Hotfile ordered to pay damages, install copyright filtering, says MPAA

Hotfile was sued in 2011 by five studios for allegedly promoting and benefiting from copyright infringement

File-hosting website Hotfile has agreed to pay US$80 million in damages and was also ordered to stop operations unless it uses copyright filtering technologies that prevent infringement of the works of studios, the Motion Picture Association of America said Tuesday.

The entry of the judgment against Hotfile marks the end of the studios' litigation against the cyberlocker and its principal, Anton Titov, the movie industry body said. The jury trial of the case was scheduled for Monday.

Five U.S. movie studios filed a copyright infringement suit against Hotfile in 2011, alleging that the company paid incentives to users for uploading popular files to the system, that were widely shared. The scheme hence provided incentives to users to upload popular copyright infringing content to attract users who would pay for premium accounts to access and download the files, according to the complaint by the studios.

The US District Court for the Southern District of Florida found in August that Hotfile was liable for copyright infringement, and Titov was personally liable for Hotfile's infringement.

Details of the Tuesday judgement were not immediately available on online court records.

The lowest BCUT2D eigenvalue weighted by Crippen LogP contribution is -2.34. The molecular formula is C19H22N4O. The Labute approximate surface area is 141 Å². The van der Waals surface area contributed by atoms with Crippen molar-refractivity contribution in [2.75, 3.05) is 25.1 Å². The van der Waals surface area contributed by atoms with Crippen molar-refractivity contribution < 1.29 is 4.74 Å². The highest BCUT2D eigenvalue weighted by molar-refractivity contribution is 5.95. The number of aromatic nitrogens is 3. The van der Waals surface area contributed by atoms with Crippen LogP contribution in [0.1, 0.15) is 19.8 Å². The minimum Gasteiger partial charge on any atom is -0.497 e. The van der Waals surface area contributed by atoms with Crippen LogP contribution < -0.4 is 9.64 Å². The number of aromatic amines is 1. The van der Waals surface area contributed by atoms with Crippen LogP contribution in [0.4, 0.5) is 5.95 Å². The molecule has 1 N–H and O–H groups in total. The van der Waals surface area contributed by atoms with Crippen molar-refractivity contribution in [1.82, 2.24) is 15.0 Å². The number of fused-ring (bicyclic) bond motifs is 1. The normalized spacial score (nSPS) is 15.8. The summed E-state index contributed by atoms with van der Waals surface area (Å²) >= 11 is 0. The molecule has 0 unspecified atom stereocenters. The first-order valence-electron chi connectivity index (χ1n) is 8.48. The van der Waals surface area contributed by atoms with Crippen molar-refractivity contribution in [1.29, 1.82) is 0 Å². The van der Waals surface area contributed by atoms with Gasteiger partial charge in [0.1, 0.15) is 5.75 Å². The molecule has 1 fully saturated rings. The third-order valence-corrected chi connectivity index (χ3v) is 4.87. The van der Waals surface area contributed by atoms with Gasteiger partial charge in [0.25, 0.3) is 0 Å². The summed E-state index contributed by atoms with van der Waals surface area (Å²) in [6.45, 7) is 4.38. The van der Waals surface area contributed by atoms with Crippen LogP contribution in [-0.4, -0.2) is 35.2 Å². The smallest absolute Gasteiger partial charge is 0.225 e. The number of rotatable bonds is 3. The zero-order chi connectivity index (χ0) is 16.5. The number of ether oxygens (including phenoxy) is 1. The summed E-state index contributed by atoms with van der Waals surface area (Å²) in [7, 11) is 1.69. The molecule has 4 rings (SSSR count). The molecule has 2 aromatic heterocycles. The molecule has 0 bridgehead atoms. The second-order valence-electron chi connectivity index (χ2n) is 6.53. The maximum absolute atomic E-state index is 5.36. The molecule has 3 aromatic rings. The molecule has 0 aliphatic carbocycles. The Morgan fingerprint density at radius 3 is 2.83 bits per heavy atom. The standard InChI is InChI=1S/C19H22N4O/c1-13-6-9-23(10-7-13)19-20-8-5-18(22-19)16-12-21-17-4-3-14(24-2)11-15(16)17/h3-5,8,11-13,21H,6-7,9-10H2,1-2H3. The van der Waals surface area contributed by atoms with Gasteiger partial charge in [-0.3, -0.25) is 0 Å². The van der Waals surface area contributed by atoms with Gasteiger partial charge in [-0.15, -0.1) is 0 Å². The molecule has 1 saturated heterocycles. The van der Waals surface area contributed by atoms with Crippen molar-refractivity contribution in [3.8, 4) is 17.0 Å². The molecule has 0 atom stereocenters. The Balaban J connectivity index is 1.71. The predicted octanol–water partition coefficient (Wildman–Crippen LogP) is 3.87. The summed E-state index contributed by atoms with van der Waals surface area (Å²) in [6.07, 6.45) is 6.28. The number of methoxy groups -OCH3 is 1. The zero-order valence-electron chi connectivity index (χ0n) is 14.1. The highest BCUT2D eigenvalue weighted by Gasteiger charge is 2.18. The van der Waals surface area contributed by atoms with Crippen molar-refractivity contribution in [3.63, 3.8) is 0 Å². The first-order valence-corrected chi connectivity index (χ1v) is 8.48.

In an earlier filing, Hotfile said it and Titov ran a business that was in compliance with the Digital Millennium Copyright Act and other U.S. copyright laws. The website said it removes access when notified about files that allegedly infringe copyright and also has provided copyright holders, including the five studios, the ability to block infringing files on Hotfile's servers through "special rightsholder accounts."

Hotfile in Panama could not be immediately reached for comment. MPAA CEO Chris Dodd said in a statement that the judgment was another step "toward protecting an Internet that works for everyone."

John Ribeiro covers outsourcing and general technology breaking news from India for The IDG News Service. Follow John on Twitter at @Johnribeiro. John's e-mail address is

Join the Good Gear Guide newsletter!

Error: Please check your email address.

Tags Internet-based applications and servicesintellectual propertycopyrightlegalHotfileMotion Picture Association of Americainternet

Our Back to Business guide highlights the best products for you to boost your productivity at home, on the road, at the office, or in the classroom.

Keep up with the latest tech news, reviews and previews by subscribing to the Good Gear Guide newsletter.

John Ribeiro

IDG News Service
Show Comments

Most Popular Reviews

Deals on Good Gear Guide

Deals on Good Gear Guide

Latest News Articles


GGG Evaluation Team

Kathy Cassidy


First impression on unpacking the Q702 test unit was the solid feel and clean, minimalist styling.

Anthony Grifoni


For work use, Microsoft Word and Excel programs pre-installed on the device are adequate for preparing short documents.

Steph Mundell


The Fujitsu LifeBook UH574 allowed for great mobility without being obnoxiously heavy or clunky. Its twelve hours of battery life did not disappoint.

Andrew Mitsi


The screen was particularly good. It is bright and visible from most angles, however heat is an issue, particularly around the Windows button on the front, and on the back where the battery housing is located.

Simon Harriott


My first impression after unboxing the Q702 is that it is a nice looking unit. Styling is somewhat minimalist but very effective. The tablet part, once detached, has a nice weight, and no buttons or switches are located in awkward or intrusive positions.


Latest Jobs

Don’t have an account? Sign up here

Don't have an account? Sign up now

Forgot password?